An embarrassment of riches
by Sally Mitani
Amadeus, at the Performance Network through June 10, is as perfumed, sensual, and squishy as overripe tropical fruit and as viciously cerebral as (I imagine anyway) a tea party for Nobel Prize runners-up.
The story of Wolfgang Amadeus Mozart's brief career in Vienna, as told by his now-forgotten rival Antonio Salieri, is almost certainly untrue in every way except for the existence of the characters and their birth and death dates. But since Peter Shaffer's original stage play opened in London in 1979, Shaffer's take on history has for all practical purposes replaced whatever the actual history is. In his version, the fruity, indolent, airless court of Joseph II is thick with most of the seven deadly sins. Salieri (Malcolm Tulip), musikmeister of the court, is the guy who's always gotten As through hard work and officiousness, while Mozart (Chris Korte) is a smutty, bratty simpleton in every way except musically. Mozart gives in happily to every kind of corruption around him,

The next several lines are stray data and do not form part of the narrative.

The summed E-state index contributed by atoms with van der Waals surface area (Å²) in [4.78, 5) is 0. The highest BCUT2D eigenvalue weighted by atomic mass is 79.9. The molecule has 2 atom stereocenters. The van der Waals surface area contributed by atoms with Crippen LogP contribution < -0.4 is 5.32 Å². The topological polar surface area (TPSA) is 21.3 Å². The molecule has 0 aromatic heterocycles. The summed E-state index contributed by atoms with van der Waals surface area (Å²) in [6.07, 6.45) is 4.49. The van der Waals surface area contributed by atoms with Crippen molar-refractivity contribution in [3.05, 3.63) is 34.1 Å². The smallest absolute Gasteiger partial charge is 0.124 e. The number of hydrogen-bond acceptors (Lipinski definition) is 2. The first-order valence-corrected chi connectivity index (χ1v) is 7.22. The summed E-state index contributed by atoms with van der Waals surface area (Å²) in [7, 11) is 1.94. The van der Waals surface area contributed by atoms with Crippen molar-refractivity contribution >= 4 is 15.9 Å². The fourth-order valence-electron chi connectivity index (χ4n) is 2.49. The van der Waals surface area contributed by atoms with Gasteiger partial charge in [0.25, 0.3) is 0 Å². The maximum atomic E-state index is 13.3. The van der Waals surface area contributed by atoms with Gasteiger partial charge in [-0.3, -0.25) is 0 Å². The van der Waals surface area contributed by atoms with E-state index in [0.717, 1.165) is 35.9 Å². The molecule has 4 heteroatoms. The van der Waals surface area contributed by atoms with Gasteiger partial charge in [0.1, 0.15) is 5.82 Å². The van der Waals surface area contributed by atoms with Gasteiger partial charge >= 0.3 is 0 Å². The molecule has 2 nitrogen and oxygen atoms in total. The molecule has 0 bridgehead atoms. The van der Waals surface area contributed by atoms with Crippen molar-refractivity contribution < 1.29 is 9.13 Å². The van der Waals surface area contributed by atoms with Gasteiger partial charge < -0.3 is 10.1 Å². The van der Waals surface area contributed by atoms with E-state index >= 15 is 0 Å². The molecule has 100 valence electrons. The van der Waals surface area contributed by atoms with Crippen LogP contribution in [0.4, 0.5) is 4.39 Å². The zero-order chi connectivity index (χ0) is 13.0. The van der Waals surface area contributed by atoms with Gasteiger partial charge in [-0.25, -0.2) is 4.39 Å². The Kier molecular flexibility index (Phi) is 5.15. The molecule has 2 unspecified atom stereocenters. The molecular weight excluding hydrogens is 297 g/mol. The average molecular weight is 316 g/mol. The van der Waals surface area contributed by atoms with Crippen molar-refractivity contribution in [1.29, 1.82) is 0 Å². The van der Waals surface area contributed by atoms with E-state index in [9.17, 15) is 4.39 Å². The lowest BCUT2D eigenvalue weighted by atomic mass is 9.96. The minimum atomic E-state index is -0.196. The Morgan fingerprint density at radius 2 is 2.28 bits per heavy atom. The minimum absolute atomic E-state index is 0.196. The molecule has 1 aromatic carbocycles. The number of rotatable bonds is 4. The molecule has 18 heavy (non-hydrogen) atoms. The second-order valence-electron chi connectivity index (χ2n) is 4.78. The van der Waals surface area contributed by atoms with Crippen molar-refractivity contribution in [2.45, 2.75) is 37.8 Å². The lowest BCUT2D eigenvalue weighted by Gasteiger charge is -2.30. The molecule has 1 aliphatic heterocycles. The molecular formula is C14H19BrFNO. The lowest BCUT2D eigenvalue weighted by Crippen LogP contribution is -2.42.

yet Salieri whose passions have until now been roused only by sticky sugar confections is the one who is undone, by his jealousy.
Visually, Amadeus is even more thrilling than when it debuted. Everyone on stage looks like Boy George, and one realizes with shock that that must not have been nearly so shocking twenty-some years ago. But the bizarre headgear, costumes, and makeup of the late eighteenth century (and 1980s) are just fun gift wrap over a story that doesn't even need it. With Mozart's music providing the soundtrack, Amadeus as theater is an embarrassment of riches.
Malcolm Tulip, who also directs, is a genius for making heavy-trapping costume drama sing and ripple on a small stage. (Gillian Eaton was originally intended to direct this but had to drop out, and some of the credit is probably due to her. They've often collaborated.) The third wonderful character in this production is Emperor Joseph. Loren Bass plays him as a kind of John O'Hurley/J. Peterman in drag, whose charming inattentiveness almost begins to seem like a kind of wisdom of its own in counterpoint to the overheated melodramas taking place in his mucky court.
And then there's the delightful confluence that makes it possible to eat a pre-Amadeus dinner at a restaurant of the same name only a block away. Unless someone writes a play called Arbor Brewing Company, this is not likely to happen again soon.
[Review published June 2007]